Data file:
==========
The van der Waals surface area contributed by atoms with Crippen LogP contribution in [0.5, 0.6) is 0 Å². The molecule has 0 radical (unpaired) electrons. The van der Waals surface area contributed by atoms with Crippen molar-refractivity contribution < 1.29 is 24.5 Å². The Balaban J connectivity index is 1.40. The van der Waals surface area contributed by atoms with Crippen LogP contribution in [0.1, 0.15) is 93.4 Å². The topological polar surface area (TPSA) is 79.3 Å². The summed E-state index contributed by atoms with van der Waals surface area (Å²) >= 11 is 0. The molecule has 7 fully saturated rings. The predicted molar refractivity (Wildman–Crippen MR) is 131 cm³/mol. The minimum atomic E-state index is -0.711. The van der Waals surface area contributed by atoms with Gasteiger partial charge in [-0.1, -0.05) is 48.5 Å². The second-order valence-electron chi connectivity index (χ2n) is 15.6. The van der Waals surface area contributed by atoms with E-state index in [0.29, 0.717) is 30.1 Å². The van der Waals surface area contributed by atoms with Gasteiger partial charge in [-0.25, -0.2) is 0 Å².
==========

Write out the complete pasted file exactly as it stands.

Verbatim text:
The van der Waals surface area contributed by atoms with Crippen LogP contribution in [0.5, 0.6) is 0 Å². The molecule has 0 radical (unpaired) electrons. The van der Waals surface area contributed by atoms with Crippen molar-refractivity contribution < 1.29 is 24.5 Å². The Balaban J connectivity index is 1.40. The van der Waals surface area contributed by atoms with Crippen LogP contribution in [0.1, 0.15) is 93.4 Å². The topological polar surface area (TPSA) is 79.3 Å². The summed E-state index contributed by atoms with van der Waals surface area (Å²) >= 11 is 0. The molecule has 7 fully saturated rings. The predicted molar refractivity (Wildman–Crippen MR) is 131 cm³/mol. The minimum atomic E-state index is -0.711. The van der Waals surface area contributed by atoms with Gasteiger partial charge in [-0.1, -0.05) is 48.5 Å². The second-order valence-electron chi connectivity index (χ2n) is 15.6. The van der Waals surface area contributed by atoms with E-state index in [0.29, 0.717) is 30.1 Å². The van der Waals surface area contributed by atoms with Gasteiger partial charge in [-0.25, -0.2) is 0 Å².